Morning on Medicine Lake
The volcanic landscape north and west of Lassen Volcanic National Park (the southernmost significant "mountain" in the Cascade Range) is not severe or dramatic, but no less interesting. It's essentially an enormous lava flow that occupies almost the entire northeast quadrant of California. Multiple lakes dot the map. Some like Medicine Lake reside in distinct volcanic calderas (though much older and worn down than Crater Lake for example). Many of the features are accessed by "maintained" dirt and gravel forest service roads. Such features include: lava tube caves, ice caves, glass (obsidian) flows, lava flows, meadows, ponds and cinder cones. Mostly you can have these wonders to yourself. Though much has been logged, fairly heavily, second growth hemlock forests for example, are returning to almost old growth appearance since that species was last logged almost 100 years ago (personal communication, USFS). Ponderosa Pine stands everywhere are trashed, of course. Most of the lakes are fringed with pure Lodgepole Pine forest, luckily a tree of little economic value in these parts. An interesting species in that, though individual trees live just decades at most, this tree species succeeds at water's edge where others do not, and takes part as the "pioneer "tree when lakes convert to meadows, convert to forest, over time. Most of these lakes have no clearly defined inlet; much of the water flows underground and probably enters though lava tubes or underwater "springs". A unique terrain. An acquired aesthetic taste. Won't make Explore for sure.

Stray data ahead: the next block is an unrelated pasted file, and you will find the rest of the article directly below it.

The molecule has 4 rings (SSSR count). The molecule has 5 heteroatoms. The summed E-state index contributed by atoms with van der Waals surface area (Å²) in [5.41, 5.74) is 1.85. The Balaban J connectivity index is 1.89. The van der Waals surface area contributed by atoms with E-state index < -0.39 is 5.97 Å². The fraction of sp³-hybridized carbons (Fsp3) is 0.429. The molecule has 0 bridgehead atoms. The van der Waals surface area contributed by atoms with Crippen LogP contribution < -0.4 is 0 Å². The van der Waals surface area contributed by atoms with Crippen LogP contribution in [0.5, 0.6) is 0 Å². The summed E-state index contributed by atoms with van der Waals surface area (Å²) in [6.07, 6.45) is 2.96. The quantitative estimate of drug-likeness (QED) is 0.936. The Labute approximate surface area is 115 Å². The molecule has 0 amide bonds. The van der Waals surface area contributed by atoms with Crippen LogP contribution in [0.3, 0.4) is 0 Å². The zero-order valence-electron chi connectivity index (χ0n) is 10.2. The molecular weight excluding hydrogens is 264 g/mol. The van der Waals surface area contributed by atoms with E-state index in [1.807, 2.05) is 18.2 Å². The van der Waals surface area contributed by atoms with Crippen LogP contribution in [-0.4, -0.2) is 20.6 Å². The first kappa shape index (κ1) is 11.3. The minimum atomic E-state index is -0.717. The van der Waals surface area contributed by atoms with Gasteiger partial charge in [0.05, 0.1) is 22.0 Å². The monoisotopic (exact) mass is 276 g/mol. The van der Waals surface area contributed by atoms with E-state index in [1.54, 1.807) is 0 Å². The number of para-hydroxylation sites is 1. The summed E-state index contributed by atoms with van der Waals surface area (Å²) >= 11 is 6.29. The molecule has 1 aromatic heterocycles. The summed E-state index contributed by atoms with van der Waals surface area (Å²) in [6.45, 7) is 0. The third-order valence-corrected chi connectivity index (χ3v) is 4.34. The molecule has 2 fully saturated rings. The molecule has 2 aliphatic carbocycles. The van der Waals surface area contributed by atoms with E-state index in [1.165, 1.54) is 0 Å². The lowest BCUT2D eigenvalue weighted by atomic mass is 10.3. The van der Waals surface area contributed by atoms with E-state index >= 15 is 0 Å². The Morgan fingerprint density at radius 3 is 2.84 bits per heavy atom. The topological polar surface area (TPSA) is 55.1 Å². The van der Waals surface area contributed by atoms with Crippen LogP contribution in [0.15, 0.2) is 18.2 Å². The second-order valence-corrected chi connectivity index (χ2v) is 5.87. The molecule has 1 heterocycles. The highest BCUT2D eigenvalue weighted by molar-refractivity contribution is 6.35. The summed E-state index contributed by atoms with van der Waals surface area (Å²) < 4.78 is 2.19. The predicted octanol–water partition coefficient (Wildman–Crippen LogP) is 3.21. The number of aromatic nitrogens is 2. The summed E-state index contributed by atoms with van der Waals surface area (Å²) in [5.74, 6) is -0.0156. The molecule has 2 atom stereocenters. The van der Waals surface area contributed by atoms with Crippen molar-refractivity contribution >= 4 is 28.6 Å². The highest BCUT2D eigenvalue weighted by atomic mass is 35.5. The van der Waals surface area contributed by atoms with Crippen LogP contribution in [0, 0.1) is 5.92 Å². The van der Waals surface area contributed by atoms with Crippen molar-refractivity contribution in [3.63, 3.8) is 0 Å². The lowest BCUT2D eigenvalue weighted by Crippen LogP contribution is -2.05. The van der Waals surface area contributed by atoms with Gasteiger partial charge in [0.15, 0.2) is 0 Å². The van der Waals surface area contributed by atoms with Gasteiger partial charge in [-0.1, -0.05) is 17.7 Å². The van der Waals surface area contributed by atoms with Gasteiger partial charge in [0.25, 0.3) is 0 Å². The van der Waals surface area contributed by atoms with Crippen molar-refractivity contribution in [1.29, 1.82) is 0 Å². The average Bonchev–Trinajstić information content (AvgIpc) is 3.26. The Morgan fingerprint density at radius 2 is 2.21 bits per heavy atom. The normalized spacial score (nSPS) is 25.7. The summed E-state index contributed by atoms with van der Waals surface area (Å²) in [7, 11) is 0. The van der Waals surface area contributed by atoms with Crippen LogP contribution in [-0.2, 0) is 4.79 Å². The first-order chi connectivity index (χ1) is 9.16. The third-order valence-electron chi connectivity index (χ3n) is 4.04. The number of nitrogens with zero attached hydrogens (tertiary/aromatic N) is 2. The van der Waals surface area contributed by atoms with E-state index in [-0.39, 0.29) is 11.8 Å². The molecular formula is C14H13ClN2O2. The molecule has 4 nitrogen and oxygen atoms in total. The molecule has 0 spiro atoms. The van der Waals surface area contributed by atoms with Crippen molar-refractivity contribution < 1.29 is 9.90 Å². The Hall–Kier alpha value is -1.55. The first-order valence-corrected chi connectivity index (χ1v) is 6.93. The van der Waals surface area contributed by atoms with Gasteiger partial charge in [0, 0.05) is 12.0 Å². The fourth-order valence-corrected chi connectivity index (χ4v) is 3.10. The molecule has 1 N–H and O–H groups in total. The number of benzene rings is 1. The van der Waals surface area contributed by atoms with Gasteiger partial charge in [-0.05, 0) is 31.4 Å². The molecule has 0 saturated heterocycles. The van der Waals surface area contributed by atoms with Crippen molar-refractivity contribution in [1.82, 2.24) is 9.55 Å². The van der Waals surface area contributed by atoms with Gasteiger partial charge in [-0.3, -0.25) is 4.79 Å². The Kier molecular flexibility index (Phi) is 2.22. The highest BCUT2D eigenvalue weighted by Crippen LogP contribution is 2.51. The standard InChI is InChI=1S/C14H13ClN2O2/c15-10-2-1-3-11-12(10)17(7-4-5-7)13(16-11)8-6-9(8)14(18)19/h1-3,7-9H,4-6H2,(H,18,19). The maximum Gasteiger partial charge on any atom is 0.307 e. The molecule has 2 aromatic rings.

So.....long story. This photograph was taken from a kayak on the lake. (The absolute best and only real way to explore these lakes as walking the perimeter is like walking though a field of giant "pick-up sticks" thrown from above). The forest is pure "old growth" Lodgepole Pine forest, and is "ancient " (thousands of years). The water is "lava filtered" and quite clear.